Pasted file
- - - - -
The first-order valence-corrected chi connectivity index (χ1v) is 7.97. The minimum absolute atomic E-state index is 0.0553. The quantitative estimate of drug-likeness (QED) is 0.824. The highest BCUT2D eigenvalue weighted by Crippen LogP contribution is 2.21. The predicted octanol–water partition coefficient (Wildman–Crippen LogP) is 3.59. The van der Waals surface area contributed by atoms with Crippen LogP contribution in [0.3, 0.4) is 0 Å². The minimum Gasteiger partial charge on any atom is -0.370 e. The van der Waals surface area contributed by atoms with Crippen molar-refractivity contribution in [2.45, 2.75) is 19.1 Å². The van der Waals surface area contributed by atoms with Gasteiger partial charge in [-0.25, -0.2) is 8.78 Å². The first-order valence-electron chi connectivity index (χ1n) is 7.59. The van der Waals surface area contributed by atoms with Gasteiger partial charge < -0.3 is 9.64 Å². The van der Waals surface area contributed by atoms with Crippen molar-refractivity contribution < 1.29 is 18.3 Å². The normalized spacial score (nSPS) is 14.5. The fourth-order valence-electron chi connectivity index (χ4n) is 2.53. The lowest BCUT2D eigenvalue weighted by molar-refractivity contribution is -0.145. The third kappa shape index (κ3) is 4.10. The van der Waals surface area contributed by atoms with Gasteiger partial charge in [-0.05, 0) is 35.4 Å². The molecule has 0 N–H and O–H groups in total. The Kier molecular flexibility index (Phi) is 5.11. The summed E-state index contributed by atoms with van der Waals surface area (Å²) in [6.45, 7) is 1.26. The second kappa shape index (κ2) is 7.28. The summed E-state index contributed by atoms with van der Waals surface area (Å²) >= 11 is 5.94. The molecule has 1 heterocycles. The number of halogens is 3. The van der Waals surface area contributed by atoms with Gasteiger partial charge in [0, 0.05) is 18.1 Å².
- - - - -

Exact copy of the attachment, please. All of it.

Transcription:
The first-order valence-corrected chi connectivity index (χ1v) is 7.97. The minimum absolute atomic E-state index is 0.0553. The quantitative estimate of drug-likeness (QED) is 0.824. The highest BCUT2D eigenvalue weighted by Crippen LogP contribution is 2.21. The predicted octanol–water partition coefficient (Wildman–Crippen LogP) is 3.59. The van der Waals surface area contributed by atoms with Crippen LogP contribution in [0.3, 0.4) is 0 Å². The minimum Gasteiger partial charge on any atom is -0.370 e. The van der Waals surface area contributed by atoms with Crippen molar-refractivity contribution in [2.45, 2.75) is 19.1 Å². The van der Waals surface area contributed by atoms with Gasteiger partial charge in [-0.25, -0.2) is 8.78 Å². The first-order valence-electron chi connectivity index (χ1n) is 7.59. The van der Waals surface area contributed by atoms with Gasteiger partial charge < -0.3 is 9.64 Å². The van der Waals surface area contributed by atoms with Crippen molar-refractivity contribution < 1.29 is 18.3 Å². The normalized spacial score (nSPS) is 14.5. The fourth-order valence-electron chi connectivity index (χ4n) is 2.53. The lowest BCUT2D eigenvalue weighted by molar-refractivity contribution is -0.145. The third kappa shape index (κ3) is 4.10. The van der Waals surface area contributed by atoms with Gasteiger partial charge in [-0.05, 0) is 35.4 Å². The molecule has 0 N–H and O–H groups in total. The Kier molecular flexibility index (Phi) is 5.11. The summed E-state index contributed by atoms with van der Waals surface area (Å²) in [6.45, 7) is 1.26. The second kappa shape index (κ2) is 7.28. The summed E-state index contributed by atoms with van der Waals surface area (Å²) >= 11 is 5.94. The molecule has 1 heterocycles. The number of halogens is 3. The van der Waals surface area contributed by atoms with Gasteiger partial charge in [0, 0.05) is 18.1 Å².